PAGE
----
In Marseille, Cours Belsunce lost a great number of qualities : the feeling of wide space (and of freespace), the Nature sounds : trees being injured, sanded paths being covered by concrete... making it looking much more like an avenue rather than a garden, but it maintains its social role of important urban space, an essential part to the mediterranean populations living in the old historic city-core.

 

Today two qualities are to notice :

• the way the creation of this public space was associated with the city enlargement. A simple form but a real good habit of having an equipment gathering two sectors and two poulations.

 

• in high-dense cities such spaces are really appropriate to urban life, pluri-functionnal, a lot of services, small markets ou fancy events ... can be there. It is in favour of pedestrian movements and, being always busy, it is attractive to all sort of city dewellers : young and old, busy persons or lazy ones...but it needs a compact city surrounding it .

 

Some French tools for urban planning (besides

the two main tools, which are the local plan, the structure plan) :

• Guidances for territorial planning ,

• Landscape Plan,

• Preservation area for architectural, urban and rural heritage

 

DTA : L111 1-1, L . 145-2, L 146 -1, Note from government 9/051995, Circular 23/07/96.

Guidances for regional planning. In French : Directive territoriale d'Aménagement.

Issued with the Town and Country Act of 4/02/1995 (loi "Pasqua" since yet revised to include sustainabilty concerns : LOADDT, loi 99-533, 25/06/99 "loi Voynet") , fixing for some parts of national territory, special guides-lines from the government to be respected in site development, seeking for a good balance between economics, valuing the land in development and preservation of the resource.

State is responsible for the study, in association with the regional, districal and municipal (when more than 20 000 inhabitants) representatives, and for approval of the guidances.

The aim is to regulate spatial pressure, to herauld coherence and long-term objectives for extensive areas of land under pressure and difficulties in the managing of resource.

Each one, concerning a particular area, could precise localy the way the Laws about Mountain and Coastal areas are to be applied. (the Mountain and Costal areas laws assess the disposals on planning documents and are to bridle urbanisation, especially in mountains, to enlarge public access to the sea-shore, to give ecological sounds more importance in development). These guidances are supposed to be ahead of local plan and structure plan and so to be applied in it, but their legal impact is not yet well defined. No one is yet approved. Five are in study, concerning mountains, coastal areas and estuaries.

 

Plan de Paysage. Landscape Plan. Landscape preservation and improving disposals, studied according to the Law on Landscape (8/01/1993), revised to be reinforced (2/02/95 and circular ENV 15/03/95). The Lanscape plan has no legal efficiency.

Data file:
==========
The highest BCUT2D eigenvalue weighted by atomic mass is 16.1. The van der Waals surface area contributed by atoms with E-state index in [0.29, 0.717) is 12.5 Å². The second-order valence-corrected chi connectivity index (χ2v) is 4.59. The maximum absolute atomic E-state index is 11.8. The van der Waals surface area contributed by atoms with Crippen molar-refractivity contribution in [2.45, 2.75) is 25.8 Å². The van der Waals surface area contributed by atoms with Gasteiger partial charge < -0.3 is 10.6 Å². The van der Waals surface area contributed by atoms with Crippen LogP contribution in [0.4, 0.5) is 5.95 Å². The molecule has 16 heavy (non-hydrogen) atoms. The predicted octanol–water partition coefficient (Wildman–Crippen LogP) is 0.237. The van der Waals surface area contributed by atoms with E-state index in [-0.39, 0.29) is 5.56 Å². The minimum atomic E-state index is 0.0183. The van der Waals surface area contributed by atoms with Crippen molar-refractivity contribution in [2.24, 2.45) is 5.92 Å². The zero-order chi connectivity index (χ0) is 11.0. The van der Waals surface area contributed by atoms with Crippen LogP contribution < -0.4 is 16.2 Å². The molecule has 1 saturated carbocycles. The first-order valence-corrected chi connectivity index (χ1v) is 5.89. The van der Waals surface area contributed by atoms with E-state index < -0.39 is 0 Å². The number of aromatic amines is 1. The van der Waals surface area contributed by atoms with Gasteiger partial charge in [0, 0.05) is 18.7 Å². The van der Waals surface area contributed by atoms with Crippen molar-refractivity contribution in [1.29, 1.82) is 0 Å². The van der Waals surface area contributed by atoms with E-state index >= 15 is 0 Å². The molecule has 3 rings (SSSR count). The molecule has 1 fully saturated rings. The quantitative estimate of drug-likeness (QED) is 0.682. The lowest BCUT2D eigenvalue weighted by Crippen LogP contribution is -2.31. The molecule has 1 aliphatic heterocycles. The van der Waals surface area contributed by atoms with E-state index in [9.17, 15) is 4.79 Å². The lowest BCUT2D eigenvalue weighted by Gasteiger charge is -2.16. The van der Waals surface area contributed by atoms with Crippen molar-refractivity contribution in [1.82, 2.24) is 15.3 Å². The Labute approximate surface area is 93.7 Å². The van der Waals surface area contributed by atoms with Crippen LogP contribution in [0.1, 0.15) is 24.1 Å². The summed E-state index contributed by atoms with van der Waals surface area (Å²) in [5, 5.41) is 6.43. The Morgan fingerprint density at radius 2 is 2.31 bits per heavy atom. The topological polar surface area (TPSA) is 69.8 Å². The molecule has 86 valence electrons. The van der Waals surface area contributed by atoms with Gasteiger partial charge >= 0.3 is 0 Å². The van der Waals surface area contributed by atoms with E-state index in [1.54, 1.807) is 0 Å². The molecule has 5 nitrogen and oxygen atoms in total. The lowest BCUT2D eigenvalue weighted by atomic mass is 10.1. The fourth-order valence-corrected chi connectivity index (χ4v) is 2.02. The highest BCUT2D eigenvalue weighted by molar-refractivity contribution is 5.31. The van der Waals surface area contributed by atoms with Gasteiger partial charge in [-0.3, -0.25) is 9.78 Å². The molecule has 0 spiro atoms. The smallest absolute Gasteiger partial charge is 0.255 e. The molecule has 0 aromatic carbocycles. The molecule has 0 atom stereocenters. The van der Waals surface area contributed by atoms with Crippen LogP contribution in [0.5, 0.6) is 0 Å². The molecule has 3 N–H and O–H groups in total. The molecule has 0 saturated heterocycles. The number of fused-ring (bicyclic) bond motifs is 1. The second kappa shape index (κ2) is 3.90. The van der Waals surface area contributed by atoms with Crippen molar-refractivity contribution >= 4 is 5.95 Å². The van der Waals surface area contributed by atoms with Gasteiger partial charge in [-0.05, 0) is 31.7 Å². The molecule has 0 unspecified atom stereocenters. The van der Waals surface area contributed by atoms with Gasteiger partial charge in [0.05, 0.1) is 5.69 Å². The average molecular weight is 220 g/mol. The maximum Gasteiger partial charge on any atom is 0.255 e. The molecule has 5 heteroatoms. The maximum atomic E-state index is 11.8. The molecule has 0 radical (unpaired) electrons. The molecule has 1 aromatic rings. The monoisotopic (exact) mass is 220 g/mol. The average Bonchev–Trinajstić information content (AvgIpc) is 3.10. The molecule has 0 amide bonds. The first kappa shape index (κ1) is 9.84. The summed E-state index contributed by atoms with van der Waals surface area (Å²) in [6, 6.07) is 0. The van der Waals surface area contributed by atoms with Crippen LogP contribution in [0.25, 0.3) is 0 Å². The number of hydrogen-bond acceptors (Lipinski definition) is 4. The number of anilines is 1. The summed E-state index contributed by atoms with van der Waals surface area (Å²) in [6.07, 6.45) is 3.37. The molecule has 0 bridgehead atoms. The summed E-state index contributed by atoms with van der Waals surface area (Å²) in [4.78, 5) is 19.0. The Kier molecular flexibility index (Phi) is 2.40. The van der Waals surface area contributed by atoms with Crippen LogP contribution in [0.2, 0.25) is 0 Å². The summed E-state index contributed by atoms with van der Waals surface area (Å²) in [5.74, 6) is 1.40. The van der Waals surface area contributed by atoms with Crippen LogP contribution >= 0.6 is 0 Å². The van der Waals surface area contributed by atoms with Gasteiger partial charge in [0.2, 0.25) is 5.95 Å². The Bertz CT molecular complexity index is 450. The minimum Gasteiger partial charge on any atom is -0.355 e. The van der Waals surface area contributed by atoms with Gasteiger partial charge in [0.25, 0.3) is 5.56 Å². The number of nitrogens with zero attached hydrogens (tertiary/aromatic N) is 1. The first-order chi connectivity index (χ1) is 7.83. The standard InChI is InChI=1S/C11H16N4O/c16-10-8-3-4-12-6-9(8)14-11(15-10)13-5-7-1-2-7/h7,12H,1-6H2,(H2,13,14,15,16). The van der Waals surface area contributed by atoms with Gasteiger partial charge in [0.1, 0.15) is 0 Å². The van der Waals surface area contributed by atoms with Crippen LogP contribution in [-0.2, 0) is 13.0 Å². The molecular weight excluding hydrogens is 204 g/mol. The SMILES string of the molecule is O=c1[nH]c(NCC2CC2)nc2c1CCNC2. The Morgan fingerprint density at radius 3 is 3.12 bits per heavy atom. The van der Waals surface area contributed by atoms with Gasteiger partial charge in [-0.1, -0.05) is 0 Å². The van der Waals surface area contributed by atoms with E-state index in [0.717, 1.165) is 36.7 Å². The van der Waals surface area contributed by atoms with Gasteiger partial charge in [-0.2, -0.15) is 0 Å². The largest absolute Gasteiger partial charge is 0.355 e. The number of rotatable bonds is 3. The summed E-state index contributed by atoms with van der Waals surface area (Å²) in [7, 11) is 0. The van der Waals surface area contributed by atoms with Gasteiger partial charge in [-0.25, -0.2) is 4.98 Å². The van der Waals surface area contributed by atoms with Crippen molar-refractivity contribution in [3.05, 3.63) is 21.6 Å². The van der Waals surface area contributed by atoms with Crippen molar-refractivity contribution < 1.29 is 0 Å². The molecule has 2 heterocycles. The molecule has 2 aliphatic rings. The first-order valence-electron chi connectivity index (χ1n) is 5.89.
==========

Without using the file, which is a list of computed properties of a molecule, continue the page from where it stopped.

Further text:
Fixing no compulsory measures (independant of the Local plan), it is a survey conducting to the laying out of landscape problem statements and design solutions and to proposals for conceptual and pratical aspects of using the land, for education actions, .... The proposals may lead to a financial contract between territorial authorities under the stewardship of Ministry for the Environment.

 

ZPPAUP (Zone de protection du patrimoine architectural, urbain et paysager). Preservation area for architectural, urban and rural heritage. 7/01/83, revised with the Law on Landscape.

Contract to be sealed between Government (Ministry of the Environment) and municipalities to fix disposals for all elements contributing to the identity of heritage (built environment, trees, roadscapes, softscape, natural environment ...)

Can by used to transform the preservation perimeter of 500 meters around a piece of Historical Heritage (scenic easement on churches ...) to a more appropriate perimeter inside of it all the others elements are to be considered when acting in reclamation, transformation and development. It is the municipality (one or more) who decides to start the study of the area, then the State ( local Architect for the national heritage) proposes disposals to apply.

Three documents are produced : a survey report giving the background to the plan and the reasoning behind it, a proposal subject map and a statement document including disposals about land organisation ,detailed treatement such as indication of height, building shapes and visual aspects...

This policy is unequally applied in France. Some regions use it : 1 502 ZPPAUP were approved (mostly concerning village-cores and architectural heritage, very few are concerning natural spaces and landscapes).

 

Bibliograpy :

 

Under direction of Edouard BARATIER, Histoire de Marseille, Privat, Toulouse, 1973.

Dominique BECQUART, Marseille, 25 ans de planification urbaine, AGAM/éd de l'aube, 1994,

Jean-Lucien BONILLO, Marseille, ville et port, Parenthèses, 1991.

René BORRUEY et Jean-Marc CHANCEL, Les bastides à Marseille, in Monuments Historiques, n° 133,

André BOUYALA d'ARNAUD, Evocation du Vieux Marseille, éd de Minuit, Paris, 1974.

Jean-Claude CHAMBOREDON, Bastides et Cabanons, in Enquête n°4, 1996.